Members of Mayor LaToya Cantrell's administration and the New Orleans City Council urged the public Wednesday to rally behind a coalition of business and faith-based leaders hoping to reduce street violence by beefing up a nonprofit crime-camera network while also expanding grass-roots mentoring programs.
During a presentation at the Jung Hotel, City Councilmen Jay Banks and Jason Williams joined Cantrell adviser Julius Feltus in asking the community — especially business owners with money to donate — to buy into the Partnership for Peace & Public Safety.
They said the year-old initiative has the potential to help authorities make a meaningful dent in crime, perennially cited as one of New Orleans’ biggest problems.
Succeeding would make the city more attractive to the tourists and conventions it depends on so heavily while also potentially drawing industries that have never considered coming to New Orleans because of its dangerous reputation, they said.
“Any assistance I can provide from this position I am in, y’all can count me in,” said Banks, who began his first term on the council earlier this month.
Williams, who is in his second term, added, “It’s not whether we can afford to do it. It’s that we can’t afford not do it.”
A focal point of the partnership’s $1 million first phase involves plans by Bryan Lagarde’s ProjectNOLA group to install more than 300 street-facing surveillance cameras on places of worship and congregation members’ homes in neighborhoods such as the 7th Ward, Gert Town and Central City, all of which are plagued by drugs and violence.
City officials aren't the only ones working to beef up their network of crime cameras on the streets of New Orleans.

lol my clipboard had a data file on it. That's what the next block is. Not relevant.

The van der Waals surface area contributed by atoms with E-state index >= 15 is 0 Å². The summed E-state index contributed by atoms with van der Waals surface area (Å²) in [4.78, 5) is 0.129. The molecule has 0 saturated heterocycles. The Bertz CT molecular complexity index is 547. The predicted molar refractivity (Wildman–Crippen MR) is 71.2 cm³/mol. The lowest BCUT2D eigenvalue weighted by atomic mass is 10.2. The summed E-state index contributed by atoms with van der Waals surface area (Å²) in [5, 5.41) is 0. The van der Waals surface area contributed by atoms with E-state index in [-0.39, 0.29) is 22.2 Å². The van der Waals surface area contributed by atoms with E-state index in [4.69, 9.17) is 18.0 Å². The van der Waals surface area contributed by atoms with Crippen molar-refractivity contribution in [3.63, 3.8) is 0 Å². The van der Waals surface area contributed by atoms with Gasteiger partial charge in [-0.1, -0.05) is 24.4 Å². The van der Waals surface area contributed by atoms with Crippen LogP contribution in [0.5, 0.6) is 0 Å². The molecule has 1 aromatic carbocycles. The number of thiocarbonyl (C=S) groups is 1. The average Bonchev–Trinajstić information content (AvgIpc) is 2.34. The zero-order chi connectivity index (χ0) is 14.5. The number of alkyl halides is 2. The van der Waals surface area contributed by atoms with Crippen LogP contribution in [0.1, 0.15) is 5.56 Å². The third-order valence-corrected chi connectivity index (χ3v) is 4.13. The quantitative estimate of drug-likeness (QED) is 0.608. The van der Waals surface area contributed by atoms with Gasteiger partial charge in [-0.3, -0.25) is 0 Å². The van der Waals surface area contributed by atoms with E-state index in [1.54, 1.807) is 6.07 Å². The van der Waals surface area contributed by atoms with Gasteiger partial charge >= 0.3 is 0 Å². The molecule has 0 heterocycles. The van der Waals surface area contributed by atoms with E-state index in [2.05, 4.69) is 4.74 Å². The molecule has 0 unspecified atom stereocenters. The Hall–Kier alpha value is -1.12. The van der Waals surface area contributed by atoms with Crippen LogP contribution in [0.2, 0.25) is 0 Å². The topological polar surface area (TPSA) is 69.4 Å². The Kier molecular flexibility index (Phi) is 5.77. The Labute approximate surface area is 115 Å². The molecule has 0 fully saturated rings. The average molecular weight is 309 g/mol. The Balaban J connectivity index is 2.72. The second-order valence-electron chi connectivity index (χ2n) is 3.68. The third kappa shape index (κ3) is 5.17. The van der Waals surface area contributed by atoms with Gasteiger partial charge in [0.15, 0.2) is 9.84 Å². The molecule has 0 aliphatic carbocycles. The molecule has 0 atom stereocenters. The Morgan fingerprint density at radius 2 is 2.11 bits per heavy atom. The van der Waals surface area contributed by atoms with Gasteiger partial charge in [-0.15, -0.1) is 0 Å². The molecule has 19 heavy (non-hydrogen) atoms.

The new devices would become part of a nine-year-old network that’s well over 2,000 cameras strong. Financed by donations and maintenance fees, the network is run independently from a network of cameras that former Mayor Mitch Landrieu’s administration brought online in November, and it has repeatedly helped police arrest armed robbery and murder suspects.
Lagarde and Joe Givens, the longtime civic activist helping to lead the initiative, regard the cameras as a substitute for the neighborhood watch captains that were active when New Orleans saw killings drop from a staggering 424 in 1994 to 158 just five years later.
When they capture footage that is useful to authorities, the cameras can spare eyewitnesses from reliving traumatic experiences or facing the risk of retaliation for cooperating with investigators, said Lagarde and Givens, who leads the faith-based nonprofit Isaiah Institute.
Damning video also can convince defendants to give up accomplices or plead guilty without going to trial. In theory, Lagarde said, that could save authorities money that could be used to support underfunded recreational, mentoring and prison re-entry programs that already exist at churches.
A number of business and religious leaders who spoke at Wednesday’s meeting said bulking up and implementing those programs was where they came in.
Catholic priest Pat Williams, Baptist Pastor Joseph Dyson, Rabbi Ed Cohn and Muslim Imam Rafeeq NuMan all said leaders of congregations can convince youths and their parents that mentoring troubled neighbors, engaging in sports or participating in career-preparation programs can help prevent crime.
Dyson said crime suspects sometimes will go to their pastors for help in surrendering to the police.
Meanwhile, hotelier Joe Jaeger, who’s helped plan the initiative, said other big local business names can expect personal, face-to-face visits from him and his associates to solicit donations and fundraising ideas — with pressure, if necessary.
Business leader John Casbon, who’s also collaborated on the initiative, said he is for it.
“We’re in a crisis, and I want to get out of it,” said Casbon, who founded the New Orleans Police and Justice Foundation. “I want New Orleans to be safe. I want my family to be able to walk down the street without worrying about being hit or robbed.
“I don’t want to carry a gun. I hate all that crap.”